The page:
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. Last Updated: 07/27/2016

Baseball Star Lidle Killed in Plane Crash

NEW YORK -- A New York Yankees baseball pitcher was presumed killed along with a second person when his small plane crashed into a 50-story skyscraper Wednesday, sending flaming debris down onto sidewalks, authorities said.

Although New York City Mayor Michael Bloomberg on Wednesday declined to identify the victims, a law enforcement official in Washington, speaking on condition of anonymity, said Corey Lidle was aboard the plane. U.S. Federal Aviation Administration records showed the single-engine plane was registered to the pitcher, who was a new pilot and had repeatedly assured reporters in recent days that flying was safe.

It was not clear who was at the controls when the plane, headed north up the East River, veered off course toward Manhattan and crashed between the condominium tower's 30th and 31st stories, Bloomberg said.

Thick black smoke soared above the city skyline and flames shot out of apartments above the neighborhood as pedestrians dodged falling pieces of burning plane.

Bloomberg said a flight instructor and a student pilot with 75 hours of experience were aboard and killed. The pair had circled the Statue of Liberty in New York Harbor before heading uptown. Both bodies were found on the street below, and the plane's engine was found in one of the apartments turned into an inferno by the crash, Bloomberg said. Lidle's passport was found on the street, the federal official said.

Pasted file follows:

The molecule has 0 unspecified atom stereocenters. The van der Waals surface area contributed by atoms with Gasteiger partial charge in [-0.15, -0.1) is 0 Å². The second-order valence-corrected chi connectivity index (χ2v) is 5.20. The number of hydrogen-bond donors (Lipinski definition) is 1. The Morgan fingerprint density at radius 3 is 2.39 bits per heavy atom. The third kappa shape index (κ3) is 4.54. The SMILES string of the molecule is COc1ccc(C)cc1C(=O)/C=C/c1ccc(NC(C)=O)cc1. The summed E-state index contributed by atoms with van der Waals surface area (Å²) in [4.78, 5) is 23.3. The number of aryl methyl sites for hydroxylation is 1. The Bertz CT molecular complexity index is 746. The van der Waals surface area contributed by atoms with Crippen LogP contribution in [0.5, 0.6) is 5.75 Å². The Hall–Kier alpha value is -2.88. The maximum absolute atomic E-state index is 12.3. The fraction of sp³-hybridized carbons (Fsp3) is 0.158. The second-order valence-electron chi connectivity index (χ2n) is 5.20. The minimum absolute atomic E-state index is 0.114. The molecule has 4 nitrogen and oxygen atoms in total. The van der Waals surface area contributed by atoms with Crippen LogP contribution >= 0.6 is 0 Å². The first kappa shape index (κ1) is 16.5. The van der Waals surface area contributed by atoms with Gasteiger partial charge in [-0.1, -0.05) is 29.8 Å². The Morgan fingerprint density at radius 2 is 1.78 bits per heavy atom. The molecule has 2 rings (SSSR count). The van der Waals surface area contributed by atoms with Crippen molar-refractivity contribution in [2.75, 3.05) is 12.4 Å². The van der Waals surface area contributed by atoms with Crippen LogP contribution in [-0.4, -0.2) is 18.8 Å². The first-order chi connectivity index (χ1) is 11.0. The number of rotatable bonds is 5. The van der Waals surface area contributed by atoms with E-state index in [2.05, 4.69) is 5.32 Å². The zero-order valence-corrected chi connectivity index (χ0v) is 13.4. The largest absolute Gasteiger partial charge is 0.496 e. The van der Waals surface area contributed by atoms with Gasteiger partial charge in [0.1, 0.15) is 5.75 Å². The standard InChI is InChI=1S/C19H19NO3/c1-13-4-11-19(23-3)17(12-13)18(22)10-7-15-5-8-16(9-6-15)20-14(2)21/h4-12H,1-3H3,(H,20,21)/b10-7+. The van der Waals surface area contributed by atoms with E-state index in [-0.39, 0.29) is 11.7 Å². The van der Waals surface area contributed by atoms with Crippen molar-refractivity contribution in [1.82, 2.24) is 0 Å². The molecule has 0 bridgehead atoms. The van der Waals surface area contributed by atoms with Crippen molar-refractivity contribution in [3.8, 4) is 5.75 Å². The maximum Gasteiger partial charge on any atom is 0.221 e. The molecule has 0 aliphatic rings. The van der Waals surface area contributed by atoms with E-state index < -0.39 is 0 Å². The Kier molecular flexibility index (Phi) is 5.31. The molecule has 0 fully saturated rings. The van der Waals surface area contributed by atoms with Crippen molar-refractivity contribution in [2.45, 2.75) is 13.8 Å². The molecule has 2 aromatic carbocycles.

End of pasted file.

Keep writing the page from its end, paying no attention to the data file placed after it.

"This is a terrible and shocking tragedy that has stunned the entire Yankees organization," Yankees owner George Steinbrenner said in a statement. He offered his condolences to Lidle's wife and son.

Fifteen firefighters, five civilians and one police officer were taken to New York Presbyterian Hospital/Weill Cornell Medical Center with injuries from the crash. Two people in an adjoining apartment miraculously escaped injury when the plane crashed into the luxury high-rise.

On Sunday, the day after the Yankees were eliminated from the playoffs, Lidle cleaned out his locker at Yankee Stadium and talked about his interest in flying. He explained to reporters the process of getting a pilot's license, and said he intended to fly back to California in several days and planned to make a few stops.

Large crowds gathered at the crash scene, with many people in tears and others trying to reach loved ones by cell phone. Rain started pouring at the scene at around 4 p.m., and people gazed up at the smoke and fire as they covered their heads with plastic bags.

Christine Monaco, a New York spokeswoman for the FBI, said there was no indication of terrorism.

The crash struck fear in a city devastated by the attacks of Sept. 11 five years ago. Witnesses said sirens echoed across the east side of Manhattan as emergency workers rushed to the scene.

The crash triggered a loud bang. Broken glass and debris was strewn across the neighborhood.

Fighter planes were scrambled over several cities across the United States in the aftermath of the crash, despite the quick assurances that it was nothing more than an accident.